Cost of Living Adjustments
At the Chicago law firm of Katz, Friedman, Eisenstein, Johnson, Bareck & Bertuca, our lawyers represent workers seeking compensation for work-related injuries or harm. After suffering an injury on the job, employees in a variety of industries may file a claim for medical expenses, lost wages from work, and other benefits, according to the Illinois Workers’ Compensation Act. Additionally, workers are entitled to cost of living adjustments for claims that have been determined in their favor. Our Chicago workers’ compensation lawyers are prepared to secure maximum benefits for our clients through the initial claim or via an appeal by utilizing our skill and experience with Illinois workers’ compensation laws.Receive Cost of Living Adjustments After Securing a Workers’ Compensation Award
According to the Illinois Workers’ Compensation Act, certain medical benefits and wages are covered by the employer for employees who have suffered work-related injuries. Any medical costs that are deemed reasonably necessary to cure or help the employee are included under the Act, and these can range from emergency care to prosthetic devices. When an injured worker is disabled and requires modifications to their home, the employer may be responsible for paying those costs as well.
Additionally, injured workers, as well as their surviving spouses, may be entitled to payment of their average weekly wage. For example, an employee who is entitled to permanent total disability benefits will receive both medical cost coverage and wage benefits. Permanent total disability benefits are paid to workers who have suffered the permanent and complete loss of use of both hands, both feet, both eyes, or any two body parts that are completely disabled. The injured worker would receive a weekly benefit that equals two-thirds of their average weekly wage.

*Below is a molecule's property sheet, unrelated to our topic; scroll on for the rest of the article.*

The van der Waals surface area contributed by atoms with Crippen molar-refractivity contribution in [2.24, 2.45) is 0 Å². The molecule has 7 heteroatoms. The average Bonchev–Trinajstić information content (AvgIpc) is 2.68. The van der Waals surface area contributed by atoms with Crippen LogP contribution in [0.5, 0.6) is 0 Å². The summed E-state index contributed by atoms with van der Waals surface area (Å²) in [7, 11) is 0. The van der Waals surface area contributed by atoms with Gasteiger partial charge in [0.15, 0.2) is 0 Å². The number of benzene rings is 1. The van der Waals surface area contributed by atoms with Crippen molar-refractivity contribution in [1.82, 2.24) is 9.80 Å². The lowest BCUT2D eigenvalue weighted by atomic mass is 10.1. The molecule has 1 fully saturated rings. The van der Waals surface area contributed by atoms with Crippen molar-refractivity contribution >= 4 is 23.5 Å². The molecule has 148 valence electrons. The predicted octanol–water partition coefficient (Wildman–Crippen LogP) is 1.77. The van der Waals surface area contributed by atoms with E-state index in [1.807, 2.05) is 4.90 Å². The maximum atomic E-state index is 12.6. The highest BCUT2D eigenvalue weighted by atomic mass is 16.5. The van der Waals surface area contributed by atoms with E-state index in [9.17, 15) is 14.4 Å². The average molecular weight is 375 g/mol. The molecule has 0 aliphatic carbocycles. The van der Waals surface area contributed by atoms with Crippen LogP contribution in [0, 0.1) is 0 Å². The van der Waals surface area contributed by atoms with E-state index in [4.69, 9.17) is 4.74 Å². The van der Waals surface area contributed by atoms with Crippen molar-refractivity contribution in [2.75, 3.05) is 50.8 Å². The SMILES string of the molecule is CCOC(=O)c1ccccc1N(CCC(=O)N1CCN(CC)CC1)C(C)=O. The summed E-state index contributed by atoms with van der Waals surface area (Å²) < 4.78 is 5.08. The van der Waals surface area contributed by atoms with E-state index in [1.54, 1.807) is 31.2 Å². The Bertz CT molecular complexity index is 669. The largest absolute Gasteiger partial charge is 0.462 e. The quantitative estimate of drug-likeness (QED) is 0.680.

Cost of living adjustments would be paid to an injured worker who has received a final decision on their workers’ compensation claim. The Illinois Workers’ Compensation Commision has instituted procedures to adjust for benefits paid to injured workers and surviving spouses in order to reflect the increasing cost of living. Beginning in the second year after the initial award, cost of living adjustments help by reflecting changes in the average weekly wage.
After filing a claim for workers’ compensation benefits, recipients may receive an amount set forth by the Illinois Workers’ Compensation Commission's Rate Adjustment Fund. This amount would reflect the change in the amount of the weekly wage from the year preceding to the current wage. This difference in the amount of earnings would consist of a payment made to the claimant on a monthly basis.
In addition to injured workers who are receiving permanent total disability benefits, surviving spouses may be entitled to cost of living adjustments. After a surviving spouse has received a final decision regarding their eligibility and entitlement to survivor's benefits, they will receive an amount equal to two-thirds of the employee's gross average weekly wage for the year preceding their injury. This amount is linked to a cost of living adjustment, which would be paid to the spouse in monthly installments.Protect Your Rights by Retaining a Skilled Work Injury Lawyer in Chicago
The dedicated Chicago attorneys at Katz, Friedman, Eisenstein, Johnson, Bareck & Bertuca make it a priority to provide personal service and efficient representation in our legal practice. As we advocate for injured workers and their families, we appreciate how the process of securing benefits greatly affects the daily lives of our clients. We are proud to assist employees and their families in need of a job injury lawyer in Champaign, Aurora, Springfield, Quincy, Rockford, and other areas of Champaign, Kane, Adams, Winnebago, and Cook Counties. To schedule a free initial consultation, you can reach us by calling (800) 444-1525 or contacting us online. We are also available to people who need guidance in pursuing Social Security Disability benefits due to a condition that prevents them from working.